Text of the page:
Friday, January 20, 2012

Suppose it were Friday lii: we treasure a break from I Tatti

Tassos had a birthday;
alas, it was last week

There is an endearingly hilarious episode in Alan Moorehead's fond memoir of Berenson, in which the rough Aussie protégé has had quite enough of the stultifyingly impacted treasures of the house, and one evening turns out the lights, simply to be free of them. Of course he can then not escape, without crawling carefully on all fours, through a minefield of precariously positioned excrescences of the past, to the doorway's merciful egress.

My friend had a birthday last week, and laid before me the means of observing it in his own vision, refreshing along the way (and none too soon) memory of why we are here.

To make a break we went up to stay for a few days with --- and his fourth wife, ---, who happened to be an old friend of ours; they had taken a chalet at Cortina in the Italian Dolomites. We arrived in heavy snow, and [he] was out shooting duck, a gruelling business in that weather since it involved standing by the hour in a barrel in a frozen marsh waiting for the dawn to break. When he came in at last he was the walking myth of himself. Cartridge belts and strings of teal and mallard hung in festoons from his shoulders, powdered snow clung to his beard and woolly cap, and when his gun was laid aside in the corner he had to be helped off with his clothes - 

layer after layer of sweaters, leather jerkins and a coloured shirt. At the end of it all he fished a cable out of his pocket and held it out to me. It read: 'Nothing could be better than a piece on Venice by you but it so happens we have got someone called Alan Moorehead who may be doing it one day so I am sorry ..' It was signed Harold Ross.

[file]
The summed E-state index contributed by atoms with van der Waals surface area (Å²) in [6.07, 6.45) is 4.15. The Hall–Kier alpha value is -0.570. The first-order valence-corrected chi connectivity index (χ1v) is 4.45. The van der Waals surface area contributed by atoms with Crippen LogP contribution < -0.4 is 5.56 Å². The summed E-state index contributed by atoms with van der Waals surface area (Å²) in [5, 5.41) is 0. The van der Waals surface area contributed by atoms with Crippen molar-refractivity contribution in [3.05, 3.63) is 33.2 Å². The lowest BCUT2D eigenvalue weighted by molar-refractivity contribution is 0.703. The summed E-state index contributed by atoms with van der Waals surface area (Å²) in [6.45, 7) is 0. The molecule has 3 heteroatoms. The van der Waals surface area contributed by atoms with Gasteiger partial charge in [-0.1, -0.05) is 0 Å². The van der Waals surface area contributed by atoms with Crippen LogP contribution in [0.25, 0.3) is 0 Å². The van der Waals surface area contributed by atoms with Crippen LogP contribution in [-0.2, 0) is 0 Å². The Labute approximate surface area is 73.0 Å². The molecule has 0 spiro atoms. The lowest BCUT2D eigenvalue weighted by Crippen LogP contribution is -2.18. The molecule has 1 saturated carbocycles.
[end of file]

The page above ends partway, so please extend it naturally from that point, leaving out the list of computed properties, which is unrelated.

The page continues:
Nothing could be more certain than that my friend Tassos will be taking to the slopes soon (he confessed it here); and with any luck we shall see thrilling pictures, and news of other conquests. I hope it is widely understood, that rmbl originated because of missing him on one of his sporting vacations. 

I think it's wonderfully fitting that we find Hemingway welcoming Moorehead in Cortina, with a jest on crossing paths, besieging cheapskate editors. I'm grateful to be the hapless upstart who doesn't really get in the way, because I get to play in my own little duck blind and still keep up with the antic goodguy when he's in Attiki. Laurent is a guy who didn't exist until he found Tassos' Comment section; and like Hercule + Auguste, Naughty Witt, and Dickie H here, he has chums over there, Yr obdt svt, But I love your place, And don't forget the roditis. Tassos runs the page where puppies go to munch the furniture; he is homo ludens, the fire Cocteau would save, our goddy of the duty of play.

I owe to my father, my introduction to Alan Moorehead, and Hemingway, of course; but possibly I'd have heard of him eventually. I owe to a stray comment from Tassos at another blog, my discovery of him. I know, I may never be the blogger here, I've been as Tassos' guest, just as I suppose I'll never interest anyone so much as my father. But I'm not ungrateful to fate. I'm happy that my friend illustrates the creativity of friendship, as much as its profile, because I like very much what it looks like, and feels like even in cyberspace. It is play. I hope I never forget how to leave I Tatti; I know I'll never forget where to turn.

Alan Moorehead
A Late Education
  Episodes in a Life
Hamish Hamilton, 1970©

ii-v  Joshua McVeity, photography

i-vi  Tassos


  1. blushing...
    still loving you and your work here!

  2. Im wonderfully blushing too and I don't have a blog to trade - so on I blush and smile and hold myself brave just to view RMBL

  3. You guys are really great but I gotta tell ya, this blushing stuff has got to be looked into, particularly when our reading ladies take these entries in unflappable stride. I hope you realise, this puts enormous pressure on Linnea, even before she gets her medical degree, to begin to collect samples to study this blush. But think, now: are you sure this couldn't have been a splatter from the stovetop? Anyway, Lucien, you don't need a blog to trade, to take over the place. I'd settle for the deed, say, to Manhattan island.

    Thank you for popping in!